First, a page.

At the Foundation, slowly but surely, donations started to build up. Under the subsequent leadership of Alan McKenzie (elected 1994) and Dr. Edward Stewart (elected 1997), The Scottish Studies Society was established as a parallel fundraising organization freed from the constraints of charitable status and in 2003, with television broadcast executive David Hunter now president, the university was convinced that the Foundation would be able to fulfill a pledge that would allow the Chair of Scottish Studies to be adequately funded. As a result, the university launched the search for a suitable candidate and to everyone's great delight, in the first part of 2004, Dr. Graeme Morton from the University of Edinburgh was appointed professor of history with the official title of "Scottish Studies Foundation Chair of Scottish Studies." Graeme gave his inaugural address at the university's Fall Colloquium in October that year having been joined by his wife Angela and their then eight-year-old twins, Sam and Evie. This establishment of a permanent Chair in Scottish Studies was a first in North America, attracting academics from all over the world, and solidifying Guelph's position as one of the world's foremost centres of Scottish Studies. In the last few years, this has been strengthened even more with the opening of Guelph's Centre for Scottish Studies.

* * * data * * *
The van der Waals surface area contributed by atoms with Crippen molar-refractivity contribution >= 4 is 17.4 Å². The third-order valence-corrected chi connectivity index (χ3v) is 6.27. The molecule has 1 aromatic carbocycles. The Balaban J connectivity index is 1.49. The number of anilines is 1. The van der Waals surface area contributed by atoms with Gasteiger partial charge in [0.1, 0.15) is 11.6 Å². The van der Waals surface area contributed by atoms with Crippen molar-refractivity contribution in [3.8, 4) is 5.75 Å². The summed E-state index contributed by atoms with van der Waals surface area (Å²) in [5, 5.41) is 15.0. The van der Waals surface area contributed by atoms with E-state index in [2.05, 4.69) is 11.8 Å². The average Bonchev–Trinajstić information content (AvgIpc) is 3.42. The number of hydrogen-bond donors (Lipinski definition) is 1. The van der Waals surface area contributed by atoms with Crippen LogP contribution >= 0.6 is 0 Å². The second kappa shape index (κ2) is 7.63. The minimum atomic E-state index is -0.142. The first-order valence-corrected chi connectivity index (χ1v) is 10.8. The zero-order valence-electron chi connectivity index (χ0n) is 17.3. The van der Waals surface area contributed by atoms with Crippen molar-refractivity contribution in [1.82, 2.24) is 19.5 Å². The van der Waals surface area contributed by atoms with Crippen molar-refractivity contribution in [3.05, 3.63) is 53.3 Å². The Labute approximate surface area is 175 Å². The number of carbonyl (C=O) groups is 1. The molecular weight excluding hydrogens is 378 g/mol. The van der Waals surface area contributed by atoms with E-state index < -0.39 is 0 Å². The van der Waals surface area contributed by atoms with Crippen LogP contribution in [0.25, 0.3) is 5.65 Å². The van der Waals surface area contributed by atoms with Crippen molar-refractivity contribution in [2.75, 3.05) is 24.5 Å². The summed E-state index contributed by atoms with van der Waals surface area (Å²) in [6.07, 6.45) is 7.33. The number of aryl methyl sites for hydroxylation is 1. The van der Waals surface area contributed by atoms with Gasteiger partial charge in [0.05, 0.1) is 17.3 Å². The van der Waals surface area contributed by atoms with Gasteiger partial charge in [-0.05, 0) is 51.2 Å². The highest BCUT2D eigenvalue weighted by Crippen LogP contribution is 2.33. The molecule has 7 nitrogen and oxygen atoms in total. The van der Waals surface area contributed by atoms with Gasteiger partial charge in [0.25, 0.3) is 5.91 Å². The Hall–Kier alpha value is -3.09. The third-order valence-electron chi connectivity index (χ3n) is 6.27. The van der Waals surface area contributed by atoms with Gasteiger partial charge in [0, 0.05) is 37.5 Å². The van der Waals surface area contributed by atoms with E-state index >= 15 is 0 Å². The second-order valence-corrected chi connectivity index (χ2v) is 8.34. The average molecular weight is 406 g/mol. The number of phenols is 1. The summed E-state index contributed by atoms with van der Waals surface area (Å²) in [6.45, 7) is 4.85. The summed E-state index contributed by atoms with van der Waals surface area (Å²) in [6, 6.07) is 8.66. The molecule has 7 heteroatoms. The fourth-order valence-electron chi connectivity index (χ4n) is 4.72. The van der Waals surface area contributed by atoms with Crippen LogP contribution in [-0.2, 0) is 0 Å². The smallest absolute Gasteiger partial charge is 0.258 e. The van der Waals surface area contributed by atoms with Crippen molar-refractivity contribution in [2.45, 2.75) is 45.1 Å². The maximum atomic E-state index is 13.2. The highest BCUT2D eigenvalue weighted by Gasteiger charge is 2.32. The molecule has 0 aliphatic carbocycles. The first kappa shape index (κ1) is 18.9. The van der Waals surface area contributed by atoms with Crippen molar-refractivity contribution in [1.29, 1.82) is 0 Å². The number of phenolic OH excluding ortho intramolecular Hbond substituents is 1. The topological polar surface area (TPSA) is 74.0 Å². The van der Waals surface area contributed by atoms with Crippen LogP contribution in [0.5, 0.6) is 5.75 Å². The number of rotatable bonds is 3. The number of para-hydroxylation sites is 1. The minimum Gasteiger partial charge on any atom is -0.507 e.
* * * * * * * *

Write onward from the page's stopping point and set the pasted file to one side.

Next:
In the meantime, fundraising efforts continued and, with the advent of devolution in Scotland, contacts between the Foundation and the new Scottish government were strengthened with the establishment of Scottish Development International in keeping with its objective of solidifying contacts with the business community in Canada. In 2005 Scotland's then First Minister, Jack McConnell, paid a visit to the Scottish Studies Program at the University of Guelph accompanied by historian Professor Tom Devine and genealogist Cameron Taylor from Orkney. This was to be the first of many high profile contacts raising Canadian awareness of Scotland's new stature in the international community, strengthened all the more in 2006 when Scottish Development International's appointed senior vice-president Michael Corish as its dedicated Canadian representative. Foundation volunteers are now looking forward to working with Raymond McGovern and Helen Webster who head up Scottish Development International's new team in Canada and are grateful for the support given by the British Consul General in Toronto Jonathan Dart and Robin Naysmith, Counsellor for Scottish Affairs in North America, in Washington, DC.